Many won’t remember Richard Carpenter as I do, but he had a profound influence on me as a writer, musician and as a spiritual person. He even inadvertently shaped my first visit to England, including a near-disastrous side trip to Nottingham back in 1994 (a story I will save for another time). Here is my tribute to Richard Carpenter.

“The fire burned bright in him, and for awhile, it warmed us all…”

This week the UK mourned the passing of screenwriter, author and actor Richard Carpenter.

Richard Carpenter (or Kip, as he was commonly known) was born in King’s Lynn, Norfolk, England in 1933. Kip studied acting at the Old Vic Theatre School and later went on to act in many British TV shows and films in the fifties and sixties.

After his stint as an actor, Kip turned his attention behind the camera where he went on to create many popular British TV shows including Catweazle (1969), about an 11th century wizard accidentally transported to the present day, the historical drama Dick Turpin (1979-82) and the adventure series The Smuggler (1981).

However, to this day, he is best known internationally for creating the HTV/Goldcrest series Robin of Sherwood, which ran for three seasons (1984-1986) and starred Michael Praed (Dynasty, The Secret Adventures of Jules Verne) as Robin of Loxley and Jason Connery (The Secret Life of Ian Fleming, Smallville) as Robert of Huntingdon.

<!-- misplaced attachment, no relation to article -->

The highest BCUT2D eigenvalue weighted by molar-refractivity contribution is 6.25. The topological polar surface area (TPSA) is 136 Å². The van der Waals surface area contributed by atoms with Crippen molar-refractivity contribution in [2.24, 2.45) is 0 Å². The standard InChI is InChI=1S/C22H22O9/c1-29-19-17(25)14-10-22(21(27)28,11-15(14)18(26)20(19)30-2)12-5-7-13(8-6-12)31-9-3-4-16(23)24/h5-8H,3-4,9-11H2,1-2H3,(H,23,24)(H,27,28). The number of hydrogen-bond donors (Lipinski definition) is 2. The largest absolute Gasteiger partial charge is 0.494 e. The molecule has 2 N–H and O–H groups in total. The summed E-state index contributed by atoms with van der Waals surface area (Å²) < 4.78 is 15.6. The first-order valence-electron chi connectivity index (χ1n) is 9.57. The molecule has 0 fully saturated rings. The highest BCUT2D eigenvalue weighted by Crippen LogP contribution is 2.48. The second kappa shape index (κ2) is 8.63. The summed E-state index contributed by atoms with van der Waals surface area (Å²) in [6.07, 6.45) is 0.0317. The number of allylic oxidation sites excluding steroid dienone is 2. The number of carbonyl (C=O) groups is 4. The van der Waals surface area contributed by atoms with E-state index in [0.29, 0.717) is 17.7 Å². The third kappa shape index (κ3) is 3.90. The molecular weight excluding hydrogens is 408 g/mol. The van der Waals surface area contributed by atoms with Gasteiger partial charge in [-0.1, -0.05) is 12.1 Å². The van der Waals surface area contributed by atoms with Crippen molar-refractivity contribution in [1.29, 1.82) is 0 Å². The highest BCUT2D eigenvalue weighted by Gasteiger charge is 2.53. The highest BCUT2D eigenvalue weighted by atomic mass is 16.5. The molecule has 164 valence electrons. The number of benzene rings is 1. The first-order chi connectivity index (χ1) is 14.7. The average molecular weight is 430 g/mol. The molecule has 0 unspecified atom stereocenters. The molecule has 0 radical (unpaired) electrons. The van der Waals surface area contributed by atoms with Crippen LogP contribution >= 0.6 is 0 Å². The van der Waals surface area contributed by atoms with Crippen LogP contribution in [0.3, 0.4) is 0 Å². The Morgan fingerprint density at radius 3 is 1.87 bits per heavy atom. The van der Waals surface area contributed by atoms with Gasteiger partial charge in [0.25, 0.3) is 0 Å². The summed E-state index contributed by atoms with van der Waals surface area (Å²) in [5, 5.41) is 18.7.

The Hooded Man

To date, Robin of Sherwood is considered one of the most influential treatments of the Robin Hood legend on screen and it was the first to introduce a Saracen in the character of Nasir (portrayed by Mark Ryan – First Knight, Transformers, The Prestige) as one of the outlaws (later inspiring the character of Azeem in Kevin Costner’s Robin Hood: Prince of Thieves, so much so, the name had to be changed from Nazeem to Azeem to avoid rights issues).

Without putting too fine a point on it, no other version of Robin Hood has matched the setting, atmosphere and the level of detail for the period, in spite of some niggling issues with King Richard’s timeline (King Richard as portrayed by the indomitable John Rhys-Davies — Indiana Jones, Lord of the Rings), while maintaining the spirit of swashbuckling action/adventure, romance and fantasy.

Swords, Sorcerers and The Old Gods

Richard Carpenter’s Robin of Sherwood had a unique spin on the classic legend. It was the first to incorporate elements of mysticism, magic, sword and sorcery throughout the series. It included pagan themes and prominently featured the Horned God, Herne the Hunter, as a central figure. “We can all of us be gods…” Herne (played by John Abineri – Doctor Who, Godfather III) says to Robin of Loxley in the first episode, Robin Hood and the Sorcerer.

As quoted in a 1998 interview with Allen W. Wright, Richard explains why:

“Robin Hood is one of the few perennial legends with no magic in it. There is a fragment of a ballad called Robin Hood and the witch I believe – but tantalisingly breaks off after a stanza. The middle Ages were extremely superstitious and much remained of the old pre-Christian fertility and tree worship religions. You must remember that the country was largely based on agriculture: and the crops and the turning year were extremely important to everyone. Vestiges of this still remain throughout Europe. Although the Mother Goddess was supreme – the male principle was considered equally important. The question is whether Herne is a shaman or if he – like shamans do – ‘becomes’ the god at certain times after practising certain rituals.”